[Beowulf] SGI to offer Windows on clusters

Jim Lux James.P.Lux at jpl.nasa.gov
Thu Jan 18 14:06:30 PST 2007

At 07:42 AM 1/18/2007, Robert G. Brown wrote:
>On Thu, 18 Jan 2007, Richard Walsh wrote:
>>Ashley Pittman wrote:
>>>On Wed, 2007-01-17 at 08:50 +0100, Mikael Fredriksson wrote
>>>>Yes, it is.  And more so if this cluster/LAN can also utilize som type
>>>>of "MOSIX" system.  This will substatially increase the throughput of
>>>>"standard serial" processes.
>It also isn't the point.  Nobody, and I mean nobody in this universe,
>analyzes and compares WinXX and Linux from a performance point of view.

Well, at least not in a rigorous way.  People compare Win and Linux 
performance all the time, but it's never a real head to head 
comparison with comparable and controlled environments and configurations.

However, that's the whole "benchmarking magic" argument...

Stability is important to sales, especially in a server environment and
>as I previously noted pro-grade systems people can make a WinXX Server
>setup sufficiently stable for production purposes.

And likewise, WinXP on the desktop.  A company with 20,000 WinXP 
desktops cannot tolerate BSODs and mystery hangs on a significant 
fraction of those desktops at any frequency.  When your call center 
operators are being timed to the second, the sysadmin folks know 
INSTANTLY when there are problems.

But, just as in the server application, the configurations are 
rigorously controlled and tested.  It's certainly not the usual home 
computer with umpty-five downloaded widgets, etc.

>Linux remains around the 1% level in US desktop occupancy, and even in
>the pacific rim where its numbers are the best it only makes it to 3% or
>so (the rest are doubtless mostly bootleg WinXX).  The largest monopoly
>ever to exist in the history of the world laughs at these numbers.  On
>the broader server market Linux fares better, but it is still very much
>David against Goliath where David may appear sometimes to be winning,
>but Goliath has yet to be hit in the head with any kind of stone.

More like grains of sand being dribbled about the feet.

>At this point, with massive investment in MS stock on the part of
>corporate retirement and pension accounts, hitting MS in the head with a
>killer stone would probably trigger a nationwide panic or even a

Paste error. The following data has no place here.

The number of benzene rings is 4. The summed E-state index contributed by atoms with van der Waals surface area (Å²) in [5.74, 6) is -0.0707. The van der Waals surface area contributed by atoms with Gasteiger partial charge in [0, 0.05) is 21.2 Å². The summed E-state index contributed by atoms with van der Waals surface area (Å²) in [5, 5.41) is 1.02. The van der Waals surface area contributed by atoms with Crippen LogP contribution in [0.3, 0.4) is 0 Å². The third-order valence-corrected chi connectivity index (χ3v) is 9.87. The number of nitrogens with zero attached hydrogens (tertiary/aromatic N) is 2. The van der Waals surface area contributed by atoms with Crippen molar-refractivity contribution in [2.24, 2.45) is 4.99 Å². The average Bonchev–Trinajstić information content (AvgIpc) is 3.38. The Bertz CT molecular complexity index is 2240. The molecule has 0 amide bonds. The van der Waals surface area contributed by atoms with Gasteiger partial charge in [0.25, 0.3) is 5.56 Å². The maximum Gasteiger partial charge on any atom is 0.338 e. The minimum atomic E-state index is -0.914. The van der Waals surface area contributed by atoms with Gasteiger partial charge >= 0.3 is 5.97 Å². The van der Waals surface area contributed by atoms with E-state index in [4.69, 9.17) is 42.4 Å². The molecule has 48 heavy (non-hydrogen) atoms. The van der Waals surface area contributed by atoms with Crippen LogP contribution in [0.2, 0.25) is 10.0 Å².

>depression.  It could still happen, but I really expect that killing
>Goliath may take years of nibbling at his heels and not a single blow,
>with Goliath fighting back and changing form all the way to try to avoid
>his fate.

And, bizarre as it may seem, Goliath might change into a service 
provider via webservices running on some sort of serverfarm which 
could conceivably be anything.  Imagine.. paying a nickle per 
document page to use the WebServices version of MSWord with whatever 
browser you care to use.  Hey, we're willing to pay that for a 
photocopier, and it doesn't even do spell checking.

>Basically, MS's cluster product is almost certainly designed to do two
>things.  One is provide them with a credible presence in the cluster
>market not because it is particularly important to them as a profit
>center but because hurting linux and the other unices strengthens their
>position in the general server market in many ways.  They do not want

I think it's also to support the turnkey software vendors who need a 
platform with more compute crunch for their existing Windows 
application.  Think finite element models of one kind or another.  If 
your application costs $50K/seat, a kilobuck or two for an OS isn't a big deal.

> From what I can see, there are various things gradually lowering the
>barrier between linux development and Windows development -- making it
>easier to port Windows code directly to linux with a recompile, making
>it easier to run Windows code directly within linux without a Windows

Mind you, MS does make a moving target here, and not necessarily to 
make it hard to do this, but just because they choose the way they 
want to go for their own interests. Kind of like fleas on a dog that 
decides to roll over.

>   Wine/cedega, vmware, win4lin and others on the one hand,
>cross-architecture development libraries on the other hand.  Microsoft
>has a strong interest in maintaining those barriers and doubtless moves
>things around to keep code porting difficult (compare how easy it is to
>move code between unices to how difficult it is to move between linux
>and MS, and how much expense that adds to the task of maintaining a code
>base in both worlds).

But the difficulty of moving between Windows and *nix compared to 
among *nix is more like the difference between translating between 
German and English vs translating between English dialects.  There's 
common roots, and the grammar is similar, for the former, but the 
latter is mostly a matter of vocabulary and pronounciation.

It is further complicated by the fact that unlike in the 
language/dialect case, the two OSes (and their corresponding 
development models and environments) are both changing, windows more 
rapidly than *nix for the most part.

>So it isn't about performance, it is about presence.  SGI is a big, high
>visibility deal and provides them with FUD-war ammunition, a way to slow
>the bleed of server sites to linux, and which will almost certainly pay
>for itself even if it is little more than a batch queue program with a
>nice GUI and perhaps a STABLE API -- something linux could certainly

Jim Lux 

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